This study analyzes risk associations between metabolic syndrome (MetS) components and the extent and prognosis of renal cell cancer (RCC). The independent effect of each MetS component is unclear, but they may affect RCC prognosis.
The study included 13,873 RCC patients (7720 men, 6153 women) diagnosed in Finland in 1995-2012. Data on MetS components (hypertension, dyslipidemia, diabetes and obesity) were obtained as recorded diagnoses or drug purchases related to these conditions. Risk of advanced RCC at diagnosis was estimated by logistic regression. Cox proportional hazard regression was used to evaluate risk associations for RCC death by MetS components after diagnosis. Components were analyzed as time-dependent variables, and included in analyses simultaneously to evaluate their independent effects.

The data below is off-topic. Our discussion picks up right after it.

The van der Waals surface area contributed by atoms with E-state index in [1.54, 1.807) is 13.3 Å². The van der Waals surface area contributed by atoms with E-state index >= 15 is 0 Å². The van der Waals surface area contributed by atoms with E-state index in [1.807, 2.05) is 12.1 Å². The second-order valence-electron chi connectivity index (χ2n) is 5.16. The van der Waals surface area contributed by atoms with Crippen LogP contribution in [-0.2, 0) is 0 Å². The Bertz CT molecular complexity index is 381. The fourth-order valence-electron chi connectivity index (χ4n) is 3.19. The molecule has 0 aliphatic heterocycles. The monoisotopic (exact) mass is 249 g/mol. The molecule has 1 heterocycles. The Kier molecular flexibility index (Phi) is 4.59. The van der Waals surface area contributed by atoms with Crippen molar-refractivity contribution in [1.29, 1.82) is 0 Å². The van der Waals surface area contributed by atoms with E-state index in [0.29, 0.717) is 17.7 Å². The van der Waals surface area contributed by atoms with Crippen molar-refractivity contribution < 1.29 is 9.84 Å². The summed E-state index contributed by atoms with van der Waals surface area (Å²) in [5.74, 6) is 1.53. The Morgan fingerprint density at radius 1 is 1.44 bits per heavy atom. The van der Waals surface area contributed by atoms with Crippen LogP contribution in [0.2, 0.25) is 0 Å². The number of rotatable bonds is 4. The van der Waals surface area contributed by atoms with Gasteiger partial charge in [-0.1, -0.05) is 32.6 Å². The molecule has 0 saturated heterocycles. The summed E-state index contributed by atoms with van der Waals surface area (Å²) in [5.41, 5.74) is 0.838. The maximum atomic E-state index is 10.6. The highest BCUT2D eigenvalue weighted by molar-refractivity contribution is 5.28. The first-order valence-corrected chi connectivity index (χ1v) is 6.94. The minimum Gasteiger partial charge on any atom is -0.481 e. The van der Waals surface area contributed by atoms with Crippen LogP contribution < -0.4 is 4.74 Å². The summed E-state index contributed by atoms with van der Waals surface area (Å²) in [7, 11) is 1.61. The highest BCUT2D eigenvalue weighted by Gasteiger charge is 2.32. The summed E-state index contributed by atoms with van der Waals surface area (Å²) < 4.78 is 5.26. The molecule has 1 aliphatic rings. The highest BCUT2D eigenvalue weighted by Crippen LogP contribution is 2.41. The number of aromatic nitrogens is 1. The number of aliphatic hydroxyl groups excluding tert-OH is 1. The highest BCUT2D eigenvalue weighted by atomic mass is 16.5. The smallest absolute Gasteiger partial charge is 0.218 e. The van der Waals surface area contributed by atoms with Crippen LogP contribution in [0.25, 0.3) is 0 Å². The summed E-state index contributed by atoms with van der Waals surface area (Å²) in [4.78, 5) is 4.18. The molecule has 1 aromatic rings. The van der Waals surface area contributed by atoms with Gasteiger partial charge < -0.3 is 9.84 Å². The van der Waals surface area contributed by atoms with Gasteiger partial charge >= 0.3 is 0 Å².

During follow-up (median 1.92, SD 4.35 years) 5179 participants died of RCC. Risk of advanced RCC at diagnosis was associated with hypertension [odds ratio (OR) 0.82, 95% confidence interval (CI) 0.74-90] and dyslipidemia (OR 0.52, 95% CI 0.48-0.57). After adjustment for tumor extent, hypertension remained associated with increased risk of RCC death (hazard ratio 1.44, 95% CI 1.35-1.54]. Other MetS components were not independently associated with RCC death when taking hypertension into account. Study limitations include the non-randomized design and lack of smoking status.
The lower risk of advanced disease among hypertensive participants may reflect the higher proportion of incidental renal tumors found through more frequent physician contacts. Nevertheless, hypertension was independently associated with worse RCC survival, whereas other MetS components had no clear prognostic role.
Scandinavian journal of urology. 2017 Jul 26 [Epub ahead of print]
Tommi J Eskelinen, Andres Kotsar, Teuvo L J Tammela, Teemu J Murtola
a School of Medicine , University of Tampere , Tampere , Finland., b Department of Urology , Tarto University Hospital , Tarto , Estonia.